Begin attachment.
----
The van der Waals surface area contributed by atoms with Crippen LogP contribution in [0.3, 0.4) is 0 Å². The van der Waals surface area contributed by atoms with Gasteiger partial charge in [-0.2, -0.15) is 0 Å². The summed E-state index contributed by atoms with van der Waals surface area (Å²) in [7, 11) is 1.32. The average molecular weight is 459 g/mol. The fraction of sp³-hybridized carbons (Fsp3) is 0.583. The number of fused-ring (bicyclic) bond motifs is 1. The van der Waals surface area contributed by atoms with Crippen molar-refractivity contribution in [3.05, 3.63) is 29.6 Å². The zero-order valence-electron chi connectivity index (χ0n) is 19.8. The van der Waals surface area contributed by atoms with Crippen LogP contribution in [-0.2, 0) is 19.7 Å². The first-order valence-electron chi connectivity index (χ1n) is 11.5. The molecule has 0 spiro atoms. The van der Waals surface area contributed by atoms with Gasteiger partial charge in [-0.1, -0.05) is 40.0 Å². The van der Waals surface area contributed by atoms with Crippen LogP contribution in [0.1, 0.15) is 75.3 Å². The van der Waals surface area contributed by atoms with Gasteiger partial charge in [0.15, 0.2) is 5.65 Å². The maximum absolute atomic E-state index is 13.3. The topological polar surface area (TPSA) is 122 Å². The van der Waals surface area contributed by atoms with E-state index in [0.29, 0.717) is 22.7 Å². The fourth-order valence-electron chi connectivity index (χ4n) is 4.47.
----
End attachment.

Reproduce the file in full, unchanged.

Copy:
The van der Waals surface area contributed by atoms with Crippen LogP contribution in [0.3, 0.4) is 0 Å². The van der Waals surface area contributed by atoms with Gasteiger partial charge in [-0.2, -0.15) is 0 Å². The summed E-state index contributed by atoms with van der Waals surface area (Å²) in [7, 11) is 1.32. The average molecular weight is 459 g/mol. The fraction of sp³-hybridized carbons (Fsp3) is 0.583. The number of fused-ring (bicyclic) bond motifs is 1. The van der Waals surface area contributed by atoms with Crippen molar-refractivity contribution in [3.05, 3.63) is 29.6 Å². The zero-order valence-electron chi connectivity index (χ0n) is 19.8. The van der Waals surface area contributed by atoms with Crippen LogP contribution in [-0.2, 0) is 19.7 Å². The first-order valence-electron chi connectivity index (χ1n) is 11.5. The molecule has 0 spiro atoms. The van der Waals surface area contributed by atoms with Gasteiger partial charge in [-0.1, -0.05) is 40.0 Å². The van der Waals surface area contributed by atoms with Crippen LogP contribution in [0.1, 0.15) is 75.3 Å². The van der Waals surface area contributed by atoms with Gasteiger partial charge in [0.15, 0.2) is 5.65 Å². The maximum absolute atomic E-state index is 13.3. The topological polar surface area (TPSA) is 122 Å². The van der Waals surface area contributed by atoms with E-state index in [0.29, 0.717) is 22.7 Å². The fourth-order valence-electron chi connectivity index (χ4n) is 4.47.